“Easy, Chris… all in good time. The association between that man and Lord Cristobal is a fragile alliance at best. How did that relationship begin? As usual, one is in it for the money and prestige, of course. The other wants his control and influence to spread. Originally each saw the collaboration as a means of furthering their individual goals. But it is not that solid of an arrangement now.”

“And finding Rachel, Papa. How do I find her if not by using this guy’s influence? I need some way in to see Lord Cristobal or they’ll turn me away at the gates.”

“Well, Chris… you can’t just march up and accuse someone like Lord Cristobal of kidnaping. What would you say even if you could get in to see him? ‘Hello, I’d like my girlfriend back?'”

“I haven’t worked it out that far, I’m afraid. I figured having a name as a calling card might open up some doors. I was going to ad-lib the rest.”

“Listen and believe me. Ad-libbing can get you killed, especially if you go up and announce yourself uninvited. Your friend’s dabbling with the practices of the Santeria faithful has gotten their babalaos very upset.”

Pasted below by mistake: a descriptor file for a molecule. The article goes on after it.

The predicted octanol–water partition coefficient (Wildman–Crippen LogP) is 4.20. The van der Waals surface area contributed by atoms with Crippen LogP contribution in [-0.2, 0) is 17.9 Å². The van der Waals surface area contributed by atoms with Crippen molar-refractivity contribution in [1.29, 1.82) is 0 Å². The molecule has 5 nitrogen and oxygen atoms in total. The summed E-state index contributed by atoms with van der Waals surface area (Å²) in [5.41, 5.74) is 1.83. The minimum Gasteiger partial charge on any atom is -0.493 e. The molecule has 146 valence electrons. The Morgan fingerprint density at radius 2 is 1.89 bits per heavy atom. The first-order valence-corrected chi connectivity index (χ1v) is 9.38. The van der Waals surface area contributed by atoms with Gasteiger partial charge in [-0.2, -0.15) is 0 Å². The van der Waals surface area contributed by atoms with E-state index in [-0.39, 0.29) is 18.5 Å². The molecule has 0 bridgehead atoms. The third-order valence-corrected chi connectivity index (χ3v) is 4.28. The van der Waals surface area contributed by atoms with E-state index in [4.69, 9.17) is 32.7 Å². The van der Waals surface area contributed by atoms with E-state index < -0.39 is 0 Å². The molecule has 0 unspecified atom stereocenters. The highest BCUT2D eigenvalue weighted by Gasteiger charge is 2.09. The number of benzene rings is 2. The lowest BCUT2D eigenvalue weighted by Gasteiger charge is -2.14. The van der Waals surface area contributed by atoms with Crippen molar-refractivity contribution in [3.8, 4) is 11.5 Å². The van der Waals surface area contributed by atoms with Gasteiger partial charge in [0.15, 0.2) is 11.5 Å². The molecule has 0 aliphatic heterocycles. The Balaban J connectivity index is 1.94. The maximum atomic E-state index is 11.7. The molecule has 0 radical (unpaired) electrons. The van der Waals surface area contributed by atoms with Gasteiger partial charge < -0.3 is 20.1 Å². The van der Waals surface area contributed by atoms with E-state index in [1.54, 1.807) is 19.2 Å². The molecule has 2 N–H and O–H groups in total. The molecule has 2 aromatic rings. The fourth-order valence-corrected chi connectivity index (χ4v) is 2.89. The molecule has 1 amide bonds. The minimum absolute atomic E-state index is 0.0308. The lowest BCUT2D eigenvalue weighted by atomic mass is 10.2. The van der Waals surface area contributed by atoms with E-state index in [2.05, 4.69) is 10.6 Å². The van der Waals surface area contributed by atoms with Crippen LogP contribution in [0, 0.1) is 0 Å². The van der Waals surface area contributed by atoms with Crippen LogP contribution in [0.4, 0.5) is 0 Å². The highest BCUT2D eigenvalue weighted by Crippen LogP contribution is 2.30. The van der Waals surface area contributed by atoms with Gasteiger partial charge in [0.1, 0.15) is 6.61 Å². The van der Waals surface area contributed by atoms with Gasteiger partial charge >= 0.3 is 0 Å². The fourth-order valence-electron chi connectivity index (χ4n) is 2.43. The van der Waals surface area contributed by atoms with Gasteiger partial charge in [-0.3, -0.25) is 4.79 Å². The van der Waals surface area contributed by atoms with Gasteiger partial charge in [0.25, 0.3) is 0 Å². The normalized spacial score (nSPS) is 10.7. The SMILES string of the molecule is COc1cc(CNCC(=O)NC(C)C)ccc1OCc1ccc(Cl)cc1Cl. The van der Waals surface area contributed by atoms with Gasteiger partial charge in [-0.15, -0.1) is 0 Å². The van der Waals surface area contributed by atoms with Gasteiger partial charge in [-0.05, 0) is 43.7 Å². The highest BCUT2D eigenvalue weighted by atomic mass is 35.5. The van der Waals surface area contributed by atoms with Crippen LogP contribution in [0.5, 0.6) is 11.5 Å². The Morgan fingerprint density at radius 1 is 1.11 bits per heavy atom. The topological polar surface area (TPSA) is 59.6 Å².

“This forced suicide thing Hem was speaking of? That is based in the Santeria practice?”

“Exactly. The cycle of the death moon is more a condition than an adversary, Chris. Humans are at their most vulnerable state and easily influenced by the kyklos tod mene’. I’m sorry I couldn’t make that distinction clearer to you before now.”

“Wait a minute! What about exposing the killer, Robert Jordan and possibly Rosetta’s? I presumed them to be one and the same. I mean, I figured it was… he was…”

“A person, place or thing? I’m afraid that was your own conclusion, Chris.”

“Meaning that this exposure business that I have undertaken is about a condition, not a perpetrator?”

“Well… there are certain elements of human influence that agitate the kyklos tod mene’, Chris. Methods to direct it’s desired effect, ways to accelerate it’s potential outcome. This is one of the tools used by the babalaos, or his progeny, to punish an enemy. But the ‘killer’ you are to expose is more diabolical than the cycle of the death moon in itself. It just isn’t as easily resolved as walking up and pointing him out.”

“Sheesh, you didn’t leave much else to go on beings everything helpful seemed ‘out of bounds’.”

“There is such a thing as a need to know. What you will need… you will know.”

“Okay, what about this being Lord Cristobal’s godfather? I didn’t need to know about that? Just whose son is he, anyway?”

“My guide, Tenete’s. His relatives christened his son ‘Miller’ and asked that I return with him to Cuba after Tenete’ had been mauled to death by a lion while we were on safari.”